ICANN urges IPv6 adoption as global address shortage looms

ICANN urges IPv6 adoption as global address shortage looms

Summary: The organisation that oversees global IP address allocation is urging network operators around the world to adopt the latest internet protocol version, IPv6, as the global supply of IPv4 addresses reaches a critical level.

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TOPICS: Networking
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The organisation that coordinates the internet's global domain name system is urging network operators around the world to adopt IPv6 as the global supply of IPv4 addresses begins to dwindle.

The Internet Corporation for Assigned Names and Numbers (ICANN) announced this week its Internet Assigned Numbers Authority department (IANA) had started the process of allocating the remaining blocks of IPv4 addresses to the five regional internet registries (RIRs) — in Africa, North America, Asia Pacific, Latin America and Europe.

According to ICANN, the activation of the process was triggered when the Latin America and Caribbean Network Information Centre's supply of addresses dropped below eight million.

The move is an indicator that the global supply of IPv4 address is reaching a critical level, according to ICANN, as a burgeoning number of internet-enabled devices come online and the demand for IP addresses rapidly increases.

In a statement, ICANN said that IPv4 is incapable of supplying enough addresses to facilitate the expansion of the new devices flooding into the global market and that network providers should begin adopting IPv6 to allow for the rapid growth of the internet.

"To continue to fuel the economic growth and opportunity that is brought by the Internet, we are at the point where rapid adoption of IPv6 is a necessity to maintain that growth," said Elise Gerich, vice president of IANA and technical operations at ICANN.

"We are grateful for the guidance we've received from the RIRs as the number of unallocated IPv4 addresses dwindles," said Gerich. "This redistribution of the small pool of IPv4 addresses held by us ensures that every region receives an equal number of addresses while we continue to work with the community to raise support for IPv6."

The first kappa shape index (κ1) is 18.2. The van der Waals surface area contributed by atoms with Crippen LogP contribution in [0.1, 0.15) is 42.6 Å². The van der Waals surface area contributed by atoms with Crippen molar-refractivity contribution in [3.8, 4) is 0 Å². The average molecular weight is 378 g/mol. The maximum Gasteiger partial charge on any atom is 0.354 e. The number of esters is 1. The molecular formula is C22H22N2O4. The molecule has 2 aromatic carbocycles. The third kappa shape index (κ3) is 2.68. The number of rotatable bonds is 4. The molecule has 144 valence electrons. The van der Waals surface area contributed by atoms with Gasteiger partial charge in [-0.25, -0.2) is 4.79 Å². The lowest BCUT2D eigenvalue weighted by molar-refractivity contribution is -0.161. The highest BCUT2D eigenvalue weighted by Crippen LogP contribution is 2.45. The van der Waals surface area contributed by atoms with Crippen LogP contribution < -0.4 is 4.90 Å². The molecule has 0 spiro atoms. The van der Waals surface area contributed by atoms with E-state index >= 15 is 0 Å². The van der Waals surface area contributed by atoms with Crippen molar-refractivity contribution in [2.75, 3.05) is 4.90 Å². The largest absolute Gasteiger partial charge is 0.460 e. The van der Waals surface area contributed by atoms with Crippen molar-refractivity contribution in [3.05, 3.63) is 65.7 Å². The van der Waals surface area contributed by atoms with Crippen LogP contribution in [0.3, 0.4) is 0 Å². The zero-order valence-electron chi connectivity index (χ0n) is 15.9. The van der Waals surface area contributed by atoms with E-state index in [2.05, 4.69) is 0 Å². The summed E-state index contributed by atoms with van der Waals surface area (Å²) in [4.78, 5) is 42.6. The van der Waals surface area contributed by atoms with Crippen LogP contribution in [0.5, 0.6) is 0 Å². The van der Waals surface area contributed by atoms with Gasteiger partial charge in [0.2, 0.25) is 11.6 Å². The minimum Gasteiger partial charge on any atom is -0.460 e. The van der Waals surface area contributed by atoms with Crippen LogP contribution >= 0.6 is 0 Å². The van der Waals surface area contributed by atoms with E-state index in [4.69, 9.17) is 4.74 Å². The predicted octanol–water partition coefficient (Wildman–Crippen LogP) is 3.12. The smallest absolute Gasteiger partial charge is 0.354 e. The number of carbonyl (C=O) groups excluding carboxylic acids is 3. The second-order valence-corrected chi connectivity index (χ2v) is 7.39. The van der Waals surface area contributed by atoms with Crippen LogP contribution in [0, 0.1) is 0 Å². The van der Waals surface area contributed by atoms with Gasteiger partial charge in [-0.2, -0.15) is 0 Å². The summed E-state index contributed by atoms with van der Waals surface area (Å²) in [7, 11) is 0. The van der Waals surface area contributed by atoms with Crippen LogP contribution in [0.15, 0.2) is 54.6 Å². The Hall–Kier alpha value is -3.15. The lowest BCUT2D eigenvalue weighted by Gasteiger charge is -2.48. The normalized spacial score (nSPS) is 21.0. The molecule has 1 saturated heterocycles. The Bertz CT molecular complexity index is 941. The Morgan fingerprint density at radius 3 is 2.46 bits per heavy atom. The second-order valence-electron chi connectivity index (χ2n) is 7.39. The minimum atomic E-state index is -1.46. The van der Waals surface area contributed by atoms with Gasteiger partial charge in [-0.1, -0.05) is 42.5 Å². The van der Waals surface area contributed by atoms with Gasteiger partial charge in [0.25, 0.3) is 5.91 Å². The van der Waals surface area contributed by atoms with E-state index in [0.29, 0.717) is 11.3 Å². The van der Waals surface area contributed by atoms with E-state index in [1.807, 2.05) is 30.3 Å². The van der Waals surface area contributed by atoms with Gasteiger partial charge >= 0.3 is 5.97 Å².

For Leo Vegoda, operational excellence manager at ICANN, the redistribution of recovered address space is no longer a long-term option for providers, given the rapidly expanding rate of IP address allocation.

"The IANA IPv4 recovered address space registry contained about 20 million IPv4 addresses earlier today and is now about half that size," said Leo Vegoda, operational excellence manager at ICANN, on 20 May. "Redistributing increasingly small blocks of IPv4 address space is not a sustainable way to grow the internet. IPv6 deployment is a requirement for any network that needs to survive."

IPv4 was the first publicly-used version of the internet protocol and was developed as a research project by the Defence Advanced Research Projects Agency in the US. It went on to become the foundation for the internet.

IPv4 still carries over 96 percent of internet traffic globally, with the percentage of users reaching Google services over IPv6 hitting three percent as of February this year.

IPv6 adoption currently stands at around 3.5 percent according to Google, with Germany claiming 8.02 percent adoption, the US at 7.35 percent, and Australia at 0.54 percent.

IPv4 uses 32-bit addresses, providing around 4.3 billion unique addresses, whereas IPv6 employs a 128-bit address, facilitating up to 340 undecillion (10 to the power of 36) unique addresses.

Topic: Networking

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Leon covers enterprise technology and start-ups from ZDNet's Sydney newsroom.

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6 comments
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  • Two Monster Errors

    Two Monster Errors were made in IPV6:
    1. a standard for downward compatibility to IPV4 was not established although this could have been done easily.
    2. mobil devices were not *required* to use IPV6 addressing.
    Mike~Acker
    • How?

      How could anyone possibly require mobile devices to have to use IPv6? There is no authority that has that kind of power to decree that. And it would have inhibited the growth of mobile devices if they hadn't been able to access 90% of the internet...

      Also, there are mechanisms for backwards compatibility, such as NAT64 and 464XLAT.
      stephengentle
  • How could I as a user migrate to IPv6?

    I am at the mercy of my ISP and can only migrate when they say so.
    jallan32
  • IPv6 has a lot a of security flaws

    And it's inexcusable that they haven't fixed things yet.
    JustCallMeBC
    • Nope

      Your comment is unsubstantiated and false. There is little difference in security between IPv4 and IPv6.
      stephengentle
  • Small detail for the rest of us...

    Just what is the END USER difficulty or problem to use an IPV6 address?
    Don't they resolve to a Domain name, too?
    I see many Hosts now mentioning IPV6 available - how does either the Host biz, or the End User use the thing?
    Jack Rigby